An early morning fog lifiting with the warmth of the sun's rays. This view looks north to the future perenial spot, and further to our future much anticipated orchard / food forest.
We've been building grow beds on a weekly basis. At the end of October we hope to have phase 1 completed, including about 26 growbeds, 30" wide, by between 40 and 50 feet long. Also a few Hugelkultur beds at around 80 feet long (for perenials like blueberries and our strawberry patch).
And covering 4 beds will be an unheated high tunnel. Currently we've sown mache, spinach, endive, bulls blood beets and carrots here, and will be harvesting those all fall and winter long.
"Emperor" spinach, going under a high tunnel.
These are Winecap / Garden Giants (Stropharia rugosoannulata) flowering in one of our 4 beds cultivated this past summer. Winecaps have a very mild taste, not as woody as portobellos, not as sharp as shiitake. But delicious and they can get pretty damn large.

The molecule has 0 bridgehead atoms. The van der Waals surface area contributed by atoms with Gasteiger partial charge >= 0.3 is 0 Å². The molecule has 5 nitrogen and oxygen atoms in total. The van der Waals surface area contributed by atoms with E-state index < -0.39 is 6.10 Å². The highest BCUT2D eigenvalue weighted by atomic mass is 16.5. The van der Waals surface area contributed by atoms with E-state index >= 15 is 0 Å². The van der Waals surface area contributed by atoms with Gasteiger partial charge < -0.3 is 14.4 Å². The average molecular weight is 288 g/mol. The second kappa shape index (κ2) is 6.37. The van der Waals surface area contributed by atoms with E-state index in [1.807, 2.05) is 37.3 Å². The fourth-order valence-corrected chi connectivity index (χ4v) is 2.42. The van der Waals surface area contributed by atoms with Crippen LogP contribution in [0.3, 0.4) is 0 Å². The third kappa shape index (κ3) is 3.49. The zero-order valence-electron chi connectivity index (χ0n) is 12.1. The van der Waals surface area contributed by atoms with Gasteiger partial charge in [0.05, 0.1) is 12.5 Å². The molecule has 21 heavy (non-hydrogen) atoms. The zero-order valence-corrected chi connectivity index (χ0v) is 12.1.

Our Red Florence onions harvested and ready for drying. A sweet yet sharp onion, these were a big hit this year at the Lexington Farmer's Market.
Our lovely girls (one, eh, "guy". A rooster we discovered one morning as it woke us with a howl).
Since moving to the property a year and three months ago, we were smitten with the beautiful young woods, maple, ash, oak and pine trees, perhaps 30 years old or so. We've since then layed out paths with log perimeters, and filled in some spots with locally sourced woodchips. Our visitors rave about this magical feature since it makes it easy to walk on all those rough stones and tree roots.
And then in the fall, oh boy! Can't rave enough about the colors and shocking beauty.
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